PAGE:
The Chosen One: Can Massachusetts Insurance Companies Seek Equitable Contribution When Insured Fails to Provide Notice of Claim

Picture this: you’re an insurance company that has just received notice of a claim from one of your insureds. You provide coverage under the terms of the policy. Subsequently, you find out that your insured also has coverage from another insurer, but your insured never notified them of the claim. You provide notice to the other insurance company and seek equitable contribution, but the other insurance company refuses to contribute. It seems outrageous—can they do that?!

It turns out that, under a recent District of Massachusetts opinion, applying Massachusetts law, the other insurance company can deny coverage under the “selective tender” rule. In Insurance Company of the State of Pennsylvania v. Great Northern Insurance Company, the Insurance Company of the State of Pennsylvania (“ISOP”) received notice of a worker’s compensation claim from one of its insureds. ISOP paid worker’s compensation benefits to the employee pursuant to the insured’s policy. When ISOP discovered that the insured also had a policy with another insurer, Great Northern, it notified Great Northern of the insured’s claim and sought equitable contribution. Equitable contribution permits an insurer (such as ISOP) to seek reimbursement from a co-insurer (such as Great Northern) where one insurer pays more than its fair share of a loss on a claim for which both insurers have a contractual obligation to provide coverage.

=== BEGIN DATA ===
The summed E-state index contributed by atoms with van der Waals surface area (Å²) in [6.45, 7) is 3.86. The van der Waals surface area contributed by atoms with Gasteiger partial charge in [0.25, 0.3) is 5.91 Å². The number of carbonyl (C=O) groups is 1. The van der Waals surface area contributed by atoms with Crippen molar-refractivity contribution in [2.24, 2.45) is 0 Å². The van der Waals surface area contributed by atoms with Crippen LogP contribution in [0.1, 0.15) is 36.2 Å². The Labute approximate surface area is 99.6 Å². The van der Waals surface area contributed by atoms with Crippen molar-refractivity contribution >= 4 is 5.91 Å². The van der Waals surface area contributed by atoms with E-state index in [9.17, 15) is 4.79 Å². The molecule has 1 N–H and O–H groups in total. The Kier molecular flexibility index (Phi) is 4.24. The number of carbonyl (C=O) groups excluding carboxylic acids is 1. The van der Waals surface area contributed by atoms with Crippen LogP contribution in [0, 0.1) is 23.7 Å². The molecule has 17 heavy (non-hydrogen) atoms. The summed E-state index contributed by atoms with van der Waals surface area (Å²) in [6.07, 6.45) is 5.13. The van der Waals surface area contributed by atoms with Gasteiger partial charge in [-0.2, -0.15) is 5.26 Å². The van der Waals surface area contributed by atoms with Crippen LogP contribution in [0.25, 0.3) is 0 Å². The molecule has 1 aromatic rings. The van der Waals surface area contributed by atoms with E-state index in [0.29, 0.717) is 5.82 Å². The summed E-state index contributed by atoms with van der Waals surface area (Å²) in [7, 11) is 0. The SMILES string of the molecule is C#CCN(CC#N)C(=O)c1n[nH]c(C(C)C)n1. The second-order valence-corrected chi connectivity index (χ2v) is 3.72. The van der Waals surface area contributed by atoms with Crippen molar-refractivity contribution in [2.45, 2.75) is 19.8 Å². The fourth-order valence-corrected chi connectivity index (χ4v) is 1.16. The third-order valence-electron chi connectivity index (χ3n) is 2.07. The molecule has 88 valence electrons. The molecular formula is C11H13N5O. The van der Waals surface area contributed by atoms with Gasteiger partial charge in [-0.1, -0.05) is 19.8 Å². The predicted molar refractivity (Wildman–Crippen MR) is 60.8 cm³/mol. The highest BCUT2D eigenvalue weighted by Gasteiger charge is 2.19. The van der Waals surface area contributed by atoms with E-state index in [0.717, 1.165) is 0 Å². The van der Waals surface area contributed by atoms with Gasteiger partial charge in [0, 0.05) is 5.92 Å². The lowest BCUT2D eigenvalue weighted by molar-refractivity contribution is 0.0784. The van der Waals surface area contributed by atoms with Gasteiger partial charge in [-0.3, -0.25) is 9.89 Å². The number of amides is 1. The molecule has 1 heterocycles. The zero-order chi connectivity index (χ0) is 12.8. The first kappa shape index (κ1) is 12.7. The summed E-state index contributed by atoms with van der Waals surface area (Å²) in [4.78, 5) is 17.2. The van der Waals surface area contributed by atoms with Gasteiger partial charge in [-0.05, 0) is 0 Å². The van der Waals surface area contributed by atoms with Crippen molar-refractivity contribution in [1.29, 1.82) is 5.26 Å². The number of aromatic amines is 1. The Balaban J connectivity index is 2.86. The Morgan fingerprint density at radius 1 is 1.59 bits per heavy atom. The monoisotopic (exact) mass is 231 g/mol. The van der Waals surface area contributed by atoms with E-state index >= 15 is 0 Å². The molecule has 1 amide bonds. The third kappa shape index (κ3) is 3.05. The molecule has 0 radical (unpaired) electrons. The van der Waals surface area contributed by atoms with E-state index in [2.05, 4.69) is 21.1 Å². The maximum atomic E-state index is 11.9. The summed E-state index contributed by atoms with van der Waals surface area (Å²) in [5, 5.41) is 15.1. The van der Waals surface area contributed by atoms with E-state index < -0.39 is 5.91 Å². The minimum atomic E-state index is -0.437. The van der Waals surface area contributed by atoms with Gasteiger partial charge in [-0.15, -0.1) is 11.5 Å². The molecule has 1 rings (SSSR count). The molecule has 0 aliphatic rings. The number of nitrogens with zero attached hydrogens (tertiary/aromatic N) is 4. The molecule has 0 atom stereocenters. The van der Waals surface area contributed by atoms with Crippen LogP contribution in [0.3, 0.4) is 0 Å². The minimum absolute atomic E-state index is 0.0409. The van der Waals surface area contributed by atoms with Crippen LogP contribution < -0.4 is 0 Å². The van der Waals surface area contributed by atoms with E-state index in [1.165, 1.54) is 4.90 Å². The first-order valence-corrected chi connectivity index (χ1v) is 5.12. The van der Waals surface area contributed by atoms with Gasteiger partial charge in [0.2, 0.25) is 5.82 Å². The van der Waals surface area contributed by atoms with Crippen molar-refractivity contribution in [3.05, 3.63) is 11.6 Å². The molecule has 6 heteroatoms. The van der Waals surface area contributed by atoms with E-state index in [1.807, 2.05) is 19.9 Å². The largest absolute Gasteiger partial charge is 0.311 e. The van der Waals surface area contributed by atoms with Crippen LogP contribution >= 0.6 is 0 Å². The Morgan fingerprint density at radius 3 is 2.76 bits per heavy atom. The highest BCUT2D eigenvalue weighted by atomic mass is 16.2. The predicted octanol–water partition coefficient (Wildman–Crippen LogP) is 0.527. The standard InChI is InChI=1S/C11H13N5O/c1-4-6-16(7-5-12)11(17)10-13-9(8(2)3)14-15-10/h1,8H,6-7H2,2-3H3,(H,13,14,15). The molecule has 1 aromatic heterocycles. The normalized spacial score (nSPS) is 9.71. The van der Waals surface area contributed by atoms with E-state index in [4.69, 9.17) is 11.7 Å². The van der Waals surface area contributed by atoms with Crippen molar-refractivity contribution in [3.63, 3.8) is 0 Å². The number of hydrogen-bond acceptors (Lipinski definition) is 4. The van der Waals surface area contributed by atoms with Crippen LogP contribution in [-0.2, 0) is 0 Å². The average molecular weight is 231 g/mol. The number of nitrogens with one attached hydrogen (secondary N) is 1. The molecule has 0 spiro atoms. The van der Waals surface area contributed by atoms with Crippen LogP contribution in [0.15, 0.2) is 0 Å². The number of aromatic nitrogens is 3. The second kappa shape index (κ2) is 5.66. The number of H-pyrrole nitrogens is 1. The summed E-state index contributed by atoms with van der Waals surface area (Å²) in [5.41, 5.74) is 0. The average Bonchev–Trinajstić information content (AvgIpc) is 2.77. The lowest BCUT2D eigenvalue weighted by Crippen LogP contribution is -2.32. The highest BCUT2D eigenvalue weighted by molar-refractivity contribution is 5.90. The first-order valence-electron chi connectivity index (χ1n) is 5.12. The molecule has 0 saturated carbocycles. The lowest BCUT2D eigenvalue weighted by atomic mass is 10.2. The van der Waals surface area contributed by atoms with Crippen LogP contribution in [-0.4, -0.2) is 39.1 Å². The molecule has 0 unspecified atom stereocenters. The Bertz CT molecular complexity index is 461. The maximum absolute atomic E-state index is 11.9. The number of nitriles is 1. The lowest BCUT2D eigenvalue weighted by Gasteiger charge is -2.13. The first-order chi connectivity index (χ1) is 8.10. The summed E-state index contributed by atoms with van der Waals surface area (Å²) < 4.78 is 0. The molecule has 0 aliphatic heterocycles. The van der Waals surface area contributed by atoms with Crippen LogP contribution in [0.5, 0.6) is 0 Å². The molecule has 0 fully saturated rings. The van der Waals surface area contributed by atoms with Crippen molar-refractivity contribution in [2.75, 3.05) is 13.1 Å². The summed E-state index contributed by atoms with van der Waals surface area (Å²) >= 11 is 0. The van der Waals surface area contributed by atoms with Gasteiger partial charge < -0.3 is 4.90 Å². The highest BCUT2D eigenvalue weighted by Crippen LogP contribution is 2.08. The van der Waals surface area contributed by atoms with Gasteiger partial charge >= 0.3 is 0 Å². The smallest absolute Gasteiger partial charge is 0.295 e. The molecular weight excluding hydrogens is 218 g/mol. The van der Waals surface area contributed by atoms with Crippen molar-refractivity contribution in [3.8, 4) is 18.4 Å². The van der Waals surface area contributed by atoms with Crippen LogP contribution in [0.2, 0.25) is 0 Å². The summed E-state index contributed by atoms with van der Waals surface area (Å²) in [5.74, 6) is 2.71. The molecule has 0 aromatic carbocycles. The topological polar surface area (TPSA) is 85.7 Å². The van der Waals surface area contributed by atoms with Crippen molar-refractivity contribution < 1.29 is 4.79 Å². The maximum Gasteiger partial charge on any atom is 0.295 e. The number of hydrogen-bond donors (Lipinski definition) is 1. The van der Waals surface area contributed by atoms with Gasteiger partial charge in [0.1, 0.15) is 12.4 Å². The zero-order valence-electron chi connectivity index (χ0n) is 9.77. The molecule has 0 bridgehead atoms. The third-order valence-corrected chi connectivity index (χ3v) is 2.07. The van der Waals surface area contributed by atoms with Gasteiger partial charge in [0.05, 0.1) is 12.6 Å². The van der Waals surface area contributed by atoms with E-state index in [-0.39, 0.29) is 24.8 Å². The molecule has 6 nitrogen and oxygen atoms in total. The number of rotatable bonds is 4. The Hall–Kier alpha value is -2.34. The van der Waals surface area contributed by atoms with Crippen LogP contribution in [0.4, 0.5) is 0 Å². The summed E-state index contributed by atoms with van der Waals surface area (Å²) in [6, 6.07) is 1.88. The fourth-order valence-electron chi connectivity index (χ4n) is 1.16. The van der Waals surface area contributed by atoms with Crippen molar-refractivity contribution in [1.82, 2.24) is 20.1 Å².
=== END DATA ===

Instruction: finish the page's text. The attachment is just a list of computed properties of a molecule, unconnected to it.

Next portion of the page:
Great Northern denied the claim and refused to provide equitable contribution because the insured never provided Great Northern with notice of the claim. Moreover, Great Northern noted that the insured never authorized ISOP to report the claim, nor make tender of it, to Great Northern.

The parties filed cross-motions for summary judgment, with ISOP seeking a declaration that it was entitled to equitable contribution from Great Northern. Judge Casper held that ISOP was not entitled to contribution, citing the “selective tender” rule. This rule holds that where multiple insurance companies provide coverage for the same claim, the insured can choose whether it wants to notify one or all insurance companies of a potential claim. If the insured chooses to notify one insurance company, but not another, the selective tender rule provides that the company notified cannot seek contribution from other insurers.

In adopting the selective tender rule, the Court stated that “any obligation of a co-insurer for equitable contribution to the other insurer does not arise until a claim for defense or indemnity is tendered by the insured or one authorized to act on behalf of the insured.” The Court noted that this rule comported most closely with the “admonition that the doctrine of equitable contribution cannot override explicit, unambiguous policy language.” In this case, the Court noted that the explicit policy language, like most policies, conditioned coverage on the insured’s notification to Great Northern of a claim. Because the insured failed to do so, the Court found that Great Northern was under no obligation to contribute to ISOP for the insured’s claim, despite the fact that Great Northern had received timely notice from ISOP.